Work in Progress: Novel
with Rachel M. Harper in Los Feliz

Los Feliz
7:30 to 9:30 pm
August 5 to September 16, 2019
(with no class on September 2)


In the course of this six-week novel workshop, we’ll explore aspects of each writer's work, tackling issues such as plot, pace, setting, and character. Additionally, the class will cover techniques for sticking to a long-term goal—how to continue to find inspiration and fresh ideas and how to keep sight of the forest while surrounded by trees. You can expect our meetings to be comfortable but challenging, intense but respectful. This class will give you a deeper understanding of your own process, while helping you move further into your manuscript. This class will take place in Los Feliz, where wine, sparkling water, and the occasional gourmet snack will be served.

Our Work in Progress classes are designed for writers who have started a first draft of a story, essay, or book-length project and who would like constructive criticism and astute readers as they continue to write. Writers can take multiple versions of our Work in Progress classes until their drafts are complete.

Enrollment limit: 8 students
$350 for new students; $320 for returning students.
(Payment plans available to returning students.)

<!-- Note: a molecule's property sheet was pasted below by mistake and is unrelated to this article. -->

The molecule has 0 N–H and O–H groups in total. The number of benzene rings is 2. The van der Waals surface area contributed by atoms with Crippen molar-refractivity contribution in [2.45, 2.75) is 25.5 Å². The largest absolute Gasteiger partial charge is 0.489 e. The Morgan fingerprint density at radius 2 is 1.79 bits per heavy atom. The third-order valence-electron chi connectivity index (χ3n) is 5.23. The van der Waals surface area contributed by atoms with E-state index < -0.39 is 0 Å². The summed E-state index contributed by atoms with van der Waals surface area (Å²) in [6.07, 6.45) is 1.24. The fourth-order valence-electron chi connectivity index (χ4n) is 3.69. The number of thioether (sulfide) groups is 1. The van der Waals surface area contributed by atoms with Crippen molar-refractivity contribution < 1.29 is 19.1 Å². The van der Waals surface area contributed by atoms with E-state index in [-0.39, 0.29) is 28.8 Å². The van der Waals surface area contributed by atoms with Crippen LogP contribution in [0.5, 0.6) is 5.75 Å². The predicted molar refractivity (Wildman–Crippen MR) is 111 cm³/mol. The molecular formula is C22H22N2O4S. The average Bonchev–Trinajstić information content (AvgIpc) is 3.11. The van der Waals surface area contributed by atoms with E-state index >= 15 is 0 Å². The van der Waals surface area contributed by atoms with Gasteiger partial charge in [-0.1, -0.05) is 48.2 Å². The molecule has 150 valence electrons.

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Rachel M. Harper is a novelist and screenwriter based in Los Angeles. She is the author of two novels: This Side of Providence, shortlisted for the 2016 Ernest J. Gaines Award, and Brass Ankle Blues, named a Borders’ Original Voices Award finalist and a Target Breakout Book. Her short fiction has been nominated for a Pushcart Prize and has appeared in numerous journals and anthologies, including African American Review, Chicago Review, Carolina Quarterly, BLACK COOL—One Thousand Streams of Blackness, and Mending the World. She has received fellowships from Yaddo and The MacDowell Colony, and co-wrote a television pilot based on Jacqueline Woodson’s novel Hush, which was a Sundance Institute Screenwriters Lab finalist. Harper is on the faculty at Spalding University's low-residency MFA Program and teaches MFA Writing at Otis College of Art and Design. Her website is